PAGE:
Features 6 Feb 2016

Moto 360

An all-access Australian view of dirt bikes, presented by Alpinestars.

The New Zealand Motocross Championship commences this weekend, where Australian internationals Todd Waters and Dean Ferris will ramp-up their preparations for the 2016 MX Nationals.

Waters and Ferris will take much of the spotlight over the next four rounds, while many of their local opposition will be preparing back home.

Whether or not they can overcome the serious challenge of reigning NZ MX1 champion Cody Cooper is yet to be seen, as he will once again be extremely competitive in his home country.

But interestingly, after struggling to convert his NZ form to Australia, it doesn’t look as though Cooper has a seat here in Australia this season. We’ll follow up more, but a good performance against the former MXGP regulars will help largely.

Image: Andy McGechan (BikesportNZ.com).

Image: Andy McGechan (BikesportNZ.com).

And for the likes of Waters and Ferris, strong results against eachother will give them a real advantage heading into Horsham’s opening national round on 3 April.

A major breaking news story we’d been chasing for a little while was the future of Adam Monea, who lost his NPE Monster Energy Kawasaki seat while recovering from a seriously broken wrist sustained at the AUS-X Open.

We knew he’d been off the radar of late, but once some contact revealed he was in fact hanging up his helmet professionally, it was only natural to get Simon Makker to interview him for the story. And it was a major one.

It’s no secret that very few racers earn major money in motocross locally, but at the same time the factory riders usually have a very good opportunity of gaining bonuses and incentives on top of their sign-on. So if a good season is had, the pay day is reasonable.

But, as we know, it’s an extremely dangerous sport, so to put your body on the line each weekend takes a lot of commitment and you’ve got to respect Monea’s decision to step away if he’s not properly remunerated as the national number three.

One thing I wanted to note this week is that we’ve relaunched our weekly newsletter, essentially delivering you this very website to your inbox each Friday – complete with our top content from the week. Be sure to sign up via the envelope at the top of the site or by using the Contact Us area in the Resources tab.

That’s it from me for this week. here’s Adam Spence for his take on the week just past…

The month of February has arrived and everything began to settle down this week, in contrast to the previous weeks filled with excitement, drama and plenty of shock announcements, this week has been fairly subdued. In saying that, there’s still a couple of points I’d like to touch on for this fourth edition of Moto 360 for 2016.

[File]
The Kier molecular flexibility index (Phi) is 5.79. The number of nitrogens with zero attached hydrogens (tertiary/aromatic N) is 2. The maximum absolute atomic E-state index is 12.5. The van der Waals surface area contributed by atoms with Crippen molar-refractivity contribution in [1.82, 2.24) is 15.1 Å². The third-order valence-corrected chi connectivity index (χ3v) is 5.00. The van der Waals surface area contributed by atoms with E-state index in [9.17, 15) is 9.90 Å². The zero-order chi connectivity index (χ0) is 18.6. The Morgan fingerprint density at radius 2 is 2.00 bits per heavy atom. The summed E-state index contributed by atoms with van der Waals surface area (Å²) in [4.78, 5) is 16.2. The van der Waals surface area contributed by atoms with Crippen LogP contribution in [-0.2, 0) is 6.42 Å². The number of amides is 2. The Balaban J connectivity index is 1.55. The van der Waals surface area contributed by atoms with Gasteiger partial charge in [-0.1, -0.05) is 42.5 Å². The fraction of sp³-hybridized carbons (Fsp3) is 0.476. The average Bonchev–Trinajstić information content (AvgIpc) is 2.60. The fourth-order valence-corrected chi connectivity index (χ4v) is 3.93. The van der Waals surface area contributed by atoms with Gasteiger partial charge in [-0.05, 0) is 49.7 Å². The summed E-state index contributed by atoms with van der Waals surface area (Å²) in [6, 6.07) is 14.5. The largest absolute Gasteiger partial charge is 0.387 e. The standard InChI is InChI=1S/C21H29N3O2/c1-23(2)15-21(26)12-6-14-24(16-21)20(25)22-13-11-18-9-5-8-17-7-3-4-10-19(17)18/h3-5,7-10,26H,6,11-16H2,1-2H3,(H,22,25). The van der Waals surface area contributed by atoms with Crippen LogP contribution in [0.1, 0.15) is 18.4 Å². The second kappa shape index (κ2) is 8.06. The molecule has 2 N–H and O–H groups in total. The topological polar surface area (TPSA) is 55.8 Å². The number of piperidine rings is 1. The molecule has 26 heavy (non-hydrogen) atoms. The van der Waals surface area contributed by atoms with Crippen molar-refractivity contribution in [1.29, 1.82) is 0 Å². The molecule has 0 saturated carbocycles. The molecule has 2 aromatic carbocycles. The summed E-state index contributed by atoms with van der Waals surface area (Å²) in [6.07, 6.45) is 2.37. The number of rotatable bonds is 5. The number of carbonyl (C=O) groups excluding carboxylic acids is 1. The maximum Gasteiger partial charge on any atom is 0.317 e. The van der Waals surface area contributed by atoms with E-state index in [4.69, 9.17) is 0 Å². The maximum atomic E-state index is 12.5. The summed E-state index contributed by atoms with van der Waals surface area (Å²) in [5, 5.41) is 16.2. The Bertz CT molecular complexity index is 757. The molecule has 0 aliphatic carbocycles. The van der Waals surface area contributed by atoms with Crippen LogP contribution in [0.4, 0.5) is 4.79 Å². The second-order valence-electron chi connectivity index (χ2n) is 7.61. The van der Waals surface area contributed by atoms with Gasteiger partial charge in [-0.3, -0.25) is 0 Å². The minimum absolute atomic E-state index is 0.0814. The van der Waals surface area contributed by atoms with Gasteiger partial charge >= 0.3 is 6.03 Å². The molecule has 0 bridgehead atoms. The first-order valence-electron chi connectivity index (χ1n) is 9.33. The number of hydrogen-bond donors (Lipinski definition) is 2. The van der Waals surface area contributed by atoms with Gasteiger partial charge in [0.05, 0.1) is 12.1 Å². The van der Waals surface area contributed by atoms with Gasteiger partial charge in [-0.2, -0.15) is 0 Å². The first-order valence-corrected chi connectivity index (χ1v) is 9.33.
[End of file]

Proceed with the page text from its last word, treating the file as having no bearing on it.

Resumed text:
We announced this week on the site that Yoshimura Suzuki’s James Stewart would be sidelined indefinitely. Now although Stewart did not gain any fans with the whole AUS-X Open debacle, I feel the general motocross population and fans of the sport need to take a step back and be realistic about the current situation.

Stewart took a hard hit to the head at Anaheim’s season opening round of the 2016 Monster Energy AMA Supercross Championship, hard enough that he was knocked unconscious and the main event red flagged. AMA 450SX main events are not red flagged for just any crash, it was a serious hit to the head, the most vital area of your body.

Concussions are a serious injury and the effects linger for longer than most would think, just ask Kale Makeham about his concussion experience a few years ago, he tried the exact same thing as Stewart and it didn’t work out well for him. These guys ride at a level us regular human beings can’t comprehend; it’s something that requires an unimaginable level of fitness, concentration and precision.

Image: Simon Cudby.

Image: Simon Cudby.

So before you go ahead and make harsh or uneducated remarks via social media, take that into consideration and think about just how serious this situation is. The guy is a racer, yes he may have made bad decisions recently and upset a lot of people, but this is a dangerous sport and if someone feels like a hazard to themselves or their competitors, it’s actually a very commendable move to step away and return at 100 percent health.

Okay, now that’s out of the way, let’s take a look at the sport domestically as things begin to get underway as far as pre-season preparations go. We’re starting to see more riders out at the local tracks laying down endless laps. One of those riders was Raceline Pirelli KTM’s Dylan Wills, we spoke with him for our latest edition of First Person interview.

Wills had a breakout season in 2015, proving he had the speed to run at the pointy-end of the MX2 field on a regular basis. After spending his entire career as a privateer, young New South Wales rider is looking refreshed and comfortable aboard his KTM-backed ride. Oh, and if you were wondering about his speed on a four-stroke after years aboard a premix machine, no issues there whatsoever.

Another MX2 contender we spoke with this week is Serco Yamaha’s new recruit Wilson Todd. The 2015 MXD MX Nationals champion underwent off-season knee surgery and returned to the bike just two weeks ago, but he feels comfortable and will begin testing with the team next week. He’s aiming for top fives and podiums, can he do it? He’s fast that’s for sure, we’ll just have to see how he stacks up experience wise with the rest of the field.

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